A long residence in the Southern States of America [by the time he wrote the piece, the Confederate States of America] had convinced me that the delineations in Uncle Tom’s Cabin of the condition of the slaves, their lives, and feelings were not faithful. I found the slaves, as a race, a happy, gentle, kindly treated population, and the restraints upon their liberty so slight as to be rarely perceptible. A visitor to Louisiana who might expect to find his vulgar sympathies aroused by the exhibition of corporal punishment and physical torture, would be much disappointed. For my part, with every facility for observation, I never witnessed any ill-treatment whatever of the servile class; on the contrary, the slaves are in general warmly attached to their masters and to their homes, and this condition of things I have faithfully depicted. But behind this there are features in slavery that are far more objectionable than any hitherto held up to human execration, by the side of which physical suffering appears as a vulgar detail.
This statement, so disturbing in our times, may be an honest account of what he saw or was allowed to see, and he depicted that idyllic existence in the opening of his play. However, then comes the ambiguously harrowing, final sentence, which downgrades murderous torture below some other unnamed “feature.” Perhaps, almost certainly, he is referring to Zoë’s sexual harassment and general hopelessness as a mixed-race woman. But the entirety of The Octoroon, certainly its dialogue, vibrates with the anxiety of cross-purposes. With his statement together with his melodrama, Boucicault seems to be playing many sides of many issues. He has opened in New York, a city in a country both divided over slavery, divided over race, and moving towards war. It’s the racial issue, even more than slavery, that traumatizes the play: miscegenation, with all of its evocations of forbidden eroticism and lurking violence. It’s amazing, to me at least, that in 1859 a play like this, so directly harrowing and sensual, could exist at all, much less on a major stage. I’ll rest my case with this piece of dialogue from Act II:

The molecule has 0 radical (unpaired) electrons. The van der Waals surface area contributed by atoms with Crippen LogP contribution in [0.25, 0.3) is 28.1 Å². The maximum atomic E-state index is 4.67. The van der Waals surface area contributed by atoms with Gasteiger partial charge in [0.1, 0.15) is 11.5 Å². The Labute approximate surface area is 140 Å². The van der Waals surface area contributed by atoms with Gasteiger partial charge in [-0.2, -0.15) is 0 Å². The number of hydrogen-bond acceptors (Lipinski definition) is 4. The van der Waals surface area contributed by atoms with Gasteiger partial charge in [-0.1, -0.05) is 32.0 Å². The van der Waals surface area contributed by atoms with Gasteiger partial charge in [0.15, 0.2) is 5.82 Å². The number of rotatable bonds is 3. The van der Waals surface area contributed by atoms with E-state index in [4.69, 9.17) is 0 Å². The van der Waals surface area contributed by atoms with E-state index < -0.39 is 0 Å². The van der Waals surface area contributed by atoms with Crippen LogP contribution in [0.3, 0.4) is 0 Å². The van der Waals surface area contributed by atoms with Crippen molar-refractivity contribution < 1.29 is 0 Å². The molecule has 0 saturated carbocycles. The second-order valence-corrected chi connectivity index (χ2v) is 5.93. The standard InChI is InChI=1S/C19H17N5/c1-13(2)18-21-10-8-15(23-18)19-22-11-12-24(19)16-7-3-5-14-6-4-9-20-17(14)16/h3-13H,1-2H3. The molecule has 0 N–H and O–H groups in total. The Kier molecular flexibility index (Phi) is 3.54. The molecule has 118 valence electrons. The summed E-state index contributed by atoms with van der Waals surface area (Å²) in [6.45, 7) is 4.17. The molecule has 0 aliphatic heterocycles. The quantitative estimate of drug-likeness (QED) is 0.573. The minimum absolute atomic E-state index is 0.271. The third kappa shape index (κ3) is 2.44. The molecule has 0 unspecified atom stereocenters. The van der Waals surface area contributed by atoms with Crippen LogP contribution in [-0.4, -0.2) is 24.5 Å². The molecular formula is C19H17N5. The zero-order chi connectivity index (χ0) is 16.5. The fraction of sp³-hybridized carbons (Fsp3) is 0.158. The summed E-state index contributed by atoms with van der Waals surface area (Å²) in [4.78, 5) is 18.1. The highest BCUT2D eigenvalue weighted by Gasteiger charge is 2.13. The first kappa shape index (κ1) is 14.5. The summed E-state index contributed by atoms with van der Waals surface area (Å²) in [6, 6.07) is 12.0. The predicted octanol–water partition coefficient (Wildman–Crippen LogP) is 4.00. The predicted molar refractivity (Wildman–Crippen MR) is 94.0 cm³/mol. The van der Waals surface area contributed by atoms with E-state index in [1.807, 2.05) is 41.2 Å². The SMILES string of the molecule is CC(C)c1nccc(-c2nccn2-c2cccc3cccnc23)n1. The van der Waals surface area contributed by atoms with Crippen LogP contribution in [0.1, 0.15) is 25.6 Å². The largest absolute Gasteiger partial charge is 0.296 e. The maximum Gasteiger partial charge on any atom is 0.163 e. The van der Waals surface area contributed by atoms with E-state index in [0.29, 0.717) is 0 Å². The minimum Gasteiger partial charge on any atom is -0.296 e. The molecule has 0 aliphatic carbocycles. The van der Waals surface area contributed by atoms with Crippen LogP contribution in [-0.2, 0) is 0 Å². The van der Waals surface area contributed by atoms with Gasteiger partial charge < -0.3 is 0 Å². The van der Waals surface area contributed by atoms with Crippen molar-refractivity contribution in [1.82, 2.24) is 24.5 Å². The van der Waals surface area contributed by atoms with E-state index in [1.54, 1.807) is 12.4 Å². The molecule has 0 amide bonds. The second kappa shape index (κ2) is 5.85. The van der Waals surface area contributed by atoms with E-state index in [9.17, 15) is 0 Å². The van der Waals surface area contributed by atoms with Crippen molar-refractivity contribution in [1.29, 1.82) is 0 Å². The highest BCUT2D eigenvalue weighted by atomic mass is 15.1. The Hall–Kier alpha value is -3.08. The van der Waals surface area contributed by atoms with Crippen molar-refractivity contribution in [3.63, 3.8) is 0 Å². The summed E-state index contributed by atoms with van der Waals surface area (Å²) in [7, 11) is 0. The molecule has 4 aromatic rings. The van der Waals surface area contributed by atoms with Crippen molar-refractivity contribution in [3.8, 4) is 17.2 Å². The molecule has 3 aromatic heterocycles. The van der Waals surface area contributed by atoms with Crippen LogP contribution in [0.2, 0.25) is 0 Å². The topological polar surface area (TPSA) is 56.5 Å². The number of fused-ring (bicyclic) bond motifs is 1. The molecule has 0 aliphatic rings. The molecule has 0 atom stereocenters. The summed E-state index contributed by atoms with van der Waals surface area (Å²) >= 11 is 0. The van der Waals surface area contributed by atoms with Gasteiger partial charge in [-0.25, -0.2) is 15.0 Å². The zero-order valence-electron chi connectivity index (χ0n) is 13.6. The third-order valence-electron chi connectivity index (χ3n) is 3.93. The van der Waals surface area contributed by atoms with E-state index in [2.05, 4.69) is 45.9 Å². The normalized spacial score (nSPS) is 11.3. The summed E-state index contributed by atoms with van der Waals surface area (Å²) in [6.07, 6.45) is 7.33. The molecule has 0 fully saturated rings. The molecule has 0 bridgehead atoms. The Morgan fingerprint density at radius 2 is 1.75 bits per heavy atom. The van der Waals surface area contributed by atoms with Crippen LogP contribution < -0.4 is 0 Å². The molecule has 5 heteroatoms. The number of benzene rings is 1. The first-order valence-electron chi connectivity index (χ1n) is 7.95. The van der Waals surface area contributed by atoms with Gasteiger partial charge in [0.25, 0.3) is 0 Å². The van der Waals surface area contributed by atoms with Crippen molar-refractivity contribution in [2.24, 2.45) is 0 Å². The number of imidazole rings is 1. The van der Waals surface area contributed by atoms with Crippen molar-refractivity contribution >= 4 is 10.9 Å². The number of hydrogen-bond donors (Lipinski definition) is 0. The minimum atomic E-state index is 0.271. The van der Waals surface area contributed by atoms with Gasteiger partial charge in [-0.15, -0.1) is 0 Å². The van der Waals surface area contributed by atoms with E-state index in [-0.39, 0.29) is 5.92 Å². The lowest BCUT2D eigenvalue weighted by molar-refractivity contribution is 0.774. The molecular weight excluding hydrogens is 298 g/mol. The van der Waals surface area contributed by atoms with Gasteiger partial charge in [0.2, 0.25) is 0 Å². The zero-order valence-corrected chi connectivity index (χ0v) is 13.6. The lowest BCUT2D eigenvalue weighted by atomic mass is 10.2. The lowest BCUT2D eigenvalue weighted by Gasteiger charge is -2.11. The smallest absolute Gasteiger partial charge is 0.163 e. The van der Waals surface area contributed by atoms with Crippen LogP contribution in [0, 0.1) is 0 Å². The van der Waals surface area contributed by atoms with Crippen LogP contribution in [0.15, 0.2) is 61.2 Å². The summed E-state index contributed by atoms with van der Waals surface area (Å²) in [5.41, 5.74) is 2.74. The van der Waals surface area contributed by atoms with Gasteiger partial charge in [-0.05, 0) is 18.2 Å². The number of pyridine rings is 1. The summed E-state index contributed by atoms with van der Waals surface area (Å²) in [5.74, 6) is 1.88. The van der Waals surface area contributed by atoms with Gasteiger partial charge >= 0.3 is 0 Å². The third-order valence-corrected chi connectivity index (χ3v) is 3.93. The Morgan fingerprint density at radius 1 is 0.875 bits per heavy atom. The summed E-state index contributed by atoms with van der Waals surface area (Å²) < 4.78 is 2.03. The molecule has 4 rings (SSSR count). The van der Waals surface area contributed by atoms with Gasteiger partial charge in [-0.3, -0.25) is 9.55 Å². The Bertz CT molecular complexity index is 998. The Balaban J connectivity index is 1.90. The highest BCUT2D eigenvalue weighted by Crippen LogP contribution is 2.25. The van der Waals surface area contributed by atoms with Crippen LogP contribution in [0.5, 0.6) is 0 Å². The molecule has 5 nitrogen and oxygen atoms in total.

Zoë (to George Peyton): … you must learn what I thought you already knew, George, you cannot marry me, the laws forbid it!
George: Forbid it?
Zoë: There is a gulf between us, as wide as your love – as deep as my despair; but, oh, tell me, say you will pity me! that you will pity me! that you will not throw me from you like some poisoned thing!